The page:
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Enjoyment of sexual activities and attributions of enjoyment to the other gender.

Abstract: This study of heterosexually self-identified introductory psychology students sought to determine whether the sexes would differ in their self-ratings of enjoyment for various sexual activities, how they would attribute enjoyment of each activity to the other sex, and how accurate they would be in such attributions. The 197 female and 150 male participants (mean age 19.3 years) completed questionnaires that assessed self-enjoyment and attribution of enjoyment to the other sex for each of 18 sexual activities. Results indicated that men rated most activities higher in enjoyment than women. However, correlational analyses suggested strong similarities between the sexes in the activities they rated most and least enjoyable. Their attributions of enjoyment to the other sex correlated significantly with their own ratings of enjoyment. Although difference score analyses found a statistically significant difference between men's and women's attributions of level of enjoyment and the other gender's self-reported level of enjoyment, the correlation analysis suggested that men and women were accurate in their attributions of the activities that the other gender would most and least enjoy.


A large number of studies on the topic of sexual communication have sought to investigate the relationship between communication and either sexual satisfaction or relationship satisfaction (e.g., Bridges, Lease, & Ellison, 2004; Larson, Anderson, Holman, & Niemann, 1998; Litzinger & Gordon, 2005). In general, the results have indicated that high levels of communication are positively associated with both sexual satisfaction and relationship satisfaction. MacNeil and Byers (1997) found that specific discussion about one's sexual likes and dislikes was associated with sexual satisfaction.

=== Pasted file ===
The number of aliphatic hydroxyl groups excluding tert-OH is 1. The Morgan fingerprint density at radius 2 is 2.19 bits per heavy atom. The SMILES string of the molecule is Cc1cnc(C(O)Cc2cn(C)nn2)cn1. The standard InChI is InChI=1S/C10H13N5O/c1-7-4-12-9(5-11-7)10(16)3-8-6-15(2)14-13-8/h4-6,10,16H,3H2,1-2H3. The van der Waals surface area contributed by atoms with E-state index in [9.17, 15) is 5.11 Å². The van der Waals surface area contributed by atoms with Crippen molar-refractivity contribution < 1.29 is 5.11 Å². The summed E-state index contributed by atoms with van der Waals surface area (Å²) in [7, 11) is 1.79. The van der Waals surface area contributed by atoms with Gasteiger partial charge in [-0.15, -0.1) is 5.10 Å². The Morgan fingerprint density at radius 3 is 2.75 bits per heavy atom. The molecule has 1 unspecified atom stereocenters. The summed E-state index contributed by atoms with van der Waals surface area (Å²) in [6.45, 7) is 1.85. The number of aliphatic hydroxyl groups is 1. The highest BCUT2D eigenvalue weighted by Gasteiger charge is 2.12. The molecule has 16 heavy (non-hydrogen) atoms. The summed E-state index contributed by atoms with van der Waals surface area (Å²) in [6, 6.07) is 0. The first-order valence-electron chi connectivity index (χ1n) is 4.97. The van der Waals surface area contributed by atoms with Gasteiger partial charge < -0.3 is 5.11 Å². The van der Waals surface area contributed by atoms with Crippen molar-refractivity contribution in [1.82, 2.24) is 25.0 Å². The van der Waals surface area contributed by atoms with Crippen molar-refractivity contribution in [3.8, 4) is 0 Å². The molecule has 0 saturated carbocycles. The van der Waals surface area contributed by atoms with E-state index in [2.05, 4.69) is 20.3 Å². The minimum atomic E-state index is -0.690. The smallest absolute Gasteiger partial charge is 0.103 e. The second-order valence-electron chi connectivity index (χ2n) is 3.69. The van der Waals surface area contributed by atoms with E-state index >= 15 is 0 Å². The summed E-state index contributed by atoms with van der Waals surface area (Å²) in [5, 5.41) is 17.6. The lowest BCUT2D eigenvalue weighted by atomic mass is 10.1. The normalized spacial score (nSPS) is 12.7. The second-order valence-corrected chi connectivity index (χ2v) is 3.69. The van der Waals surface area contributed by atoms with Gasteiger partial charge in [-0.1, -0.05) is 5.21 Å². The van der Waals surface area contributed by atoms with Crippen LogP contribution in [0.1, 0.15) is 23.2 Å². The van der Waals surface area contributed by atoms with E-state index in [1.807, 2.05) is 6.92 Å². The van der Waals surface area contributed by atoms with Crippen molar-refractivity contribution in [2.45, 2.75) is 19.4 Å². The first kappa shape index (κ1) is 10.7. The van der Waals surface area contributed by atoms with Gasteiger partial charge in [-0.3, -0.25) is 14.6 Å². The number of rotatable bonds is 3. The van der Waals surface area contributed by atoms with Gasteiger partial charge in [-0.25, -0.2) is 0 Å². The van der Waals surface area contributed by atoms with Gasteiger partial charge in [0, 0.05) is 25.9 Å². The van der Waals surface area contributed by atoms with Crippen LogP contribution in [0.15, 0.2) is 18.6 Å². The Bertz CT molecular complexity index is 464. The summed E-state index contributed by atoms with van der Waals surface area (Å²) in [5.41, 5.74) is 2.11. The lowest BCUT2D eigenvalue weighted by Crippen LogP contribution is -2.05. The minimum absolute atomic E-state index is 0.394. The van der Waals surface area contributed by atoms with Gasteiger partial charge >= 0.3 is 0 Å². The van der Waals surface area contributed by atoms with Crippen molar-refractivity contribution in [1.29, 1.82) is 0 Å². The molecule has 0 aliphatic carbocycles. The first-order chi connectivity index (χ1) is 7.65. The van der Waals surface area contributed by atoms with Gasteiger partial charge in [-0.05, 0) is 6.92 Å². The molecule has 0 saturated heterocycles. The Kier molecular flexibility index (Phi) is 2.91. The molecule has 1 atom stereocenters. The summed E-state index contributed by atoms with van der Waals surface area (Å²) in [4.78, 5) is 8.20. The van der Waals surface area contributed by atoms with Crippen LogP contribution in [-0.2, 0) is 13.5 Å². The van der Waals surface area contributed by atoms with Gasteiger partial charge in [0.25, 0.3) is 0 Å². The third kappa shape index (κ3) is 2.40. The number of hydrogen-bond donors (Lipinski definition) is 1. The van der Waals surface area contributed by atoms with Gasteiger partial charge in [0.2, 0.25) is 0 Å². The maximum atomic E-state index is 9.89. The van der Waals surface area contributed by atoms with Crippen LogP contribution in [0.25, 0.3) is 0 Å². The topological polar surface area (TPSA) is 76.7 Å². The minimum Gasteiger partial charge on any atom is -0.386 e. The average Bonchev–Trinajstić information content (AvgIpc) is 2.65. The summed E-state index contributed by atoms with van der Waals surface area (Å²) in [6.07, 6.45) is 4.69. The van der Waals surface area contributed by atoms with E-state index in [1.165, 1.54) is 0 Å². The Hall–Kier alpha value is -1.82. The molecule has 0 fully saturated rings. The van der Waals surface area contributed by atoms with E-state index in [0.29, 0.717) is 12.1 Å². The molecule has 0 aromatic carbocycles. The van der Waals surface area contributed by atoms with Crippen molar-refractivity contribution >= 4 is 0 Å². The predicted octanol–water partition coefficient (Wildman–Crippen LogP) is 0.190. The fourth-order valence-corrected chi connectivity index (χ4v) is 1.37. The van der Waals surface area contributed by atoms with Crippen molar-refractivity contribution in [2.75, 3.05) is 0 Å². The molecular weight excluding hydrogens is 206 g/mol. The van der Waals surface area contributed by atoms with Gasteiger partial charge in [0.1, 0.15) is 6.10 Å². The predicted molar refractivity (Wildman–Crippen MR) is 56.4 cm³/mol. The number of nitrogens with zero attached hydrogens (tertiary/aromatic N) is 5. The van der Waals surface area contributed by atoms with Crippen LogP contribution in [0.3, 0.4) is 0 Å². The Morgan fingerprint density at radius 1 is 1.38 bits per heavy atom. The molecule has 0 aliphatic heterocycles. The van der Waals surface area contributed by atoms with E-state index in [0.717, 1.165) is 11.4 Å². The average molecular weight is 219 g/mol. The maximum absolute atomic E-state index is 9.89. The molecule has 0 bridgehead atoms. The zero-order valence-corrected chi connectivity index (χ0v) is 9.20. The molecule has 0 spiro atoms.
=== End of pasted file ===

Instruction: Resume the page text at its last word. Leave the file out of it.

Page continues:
Despite such findings, research has also suggested that communication about sexual issues can be a problem for individuals in that there is very little such communication about sexual issues (Fisher, Miller, Byrne, & White, 1980) even among those in dating relationships (Byers & Demmons, 1999). In addition, individuals often engage in sexual behaviours with casual acquaintances, friends, or even strangers (Grello, Welsh, & Harper, 2006). In such cases, communication about sexual preferences is even more limited, or non-existent. For example, recent research on the topic of hooking up--typically defined as casual acquaintances or strangers who agree to engage in sexual behaviour--indicates that this phenomenon is increasingly popular on college campuses (e.g., Lambert, Kahn, & Apple, 2003). Paul, McManus, and Hayes (2000) reported that nearly half of the students on the campus they studied had at least one hookup not including intercourse, while 30% had experienced one hookup including intercourse. Hookups do not typically involve explicit communication about which sexual behaviours will be engaged in (Kahn, Fricker, Hoffman, Lambert, Tripp, & Childress, 2000).

In situations such as hookups, as well as in relationships where sexual communication is lacking, people are more likely to be guided by their sexual scripts in that they think of what men or women in general would like or dislike rather than what a particular sexual partner would enjoy. At the individual level, a sexual script can be defined as a cognitive plan that organizes our behaviour (Gagnon, 1990). More specifically, Laumann, Gagnon, Michael, and Michaels (1994) used the term intrapsychic script to refer to the "organization of preferences for a variety of sexual acts and practices" (p. 148).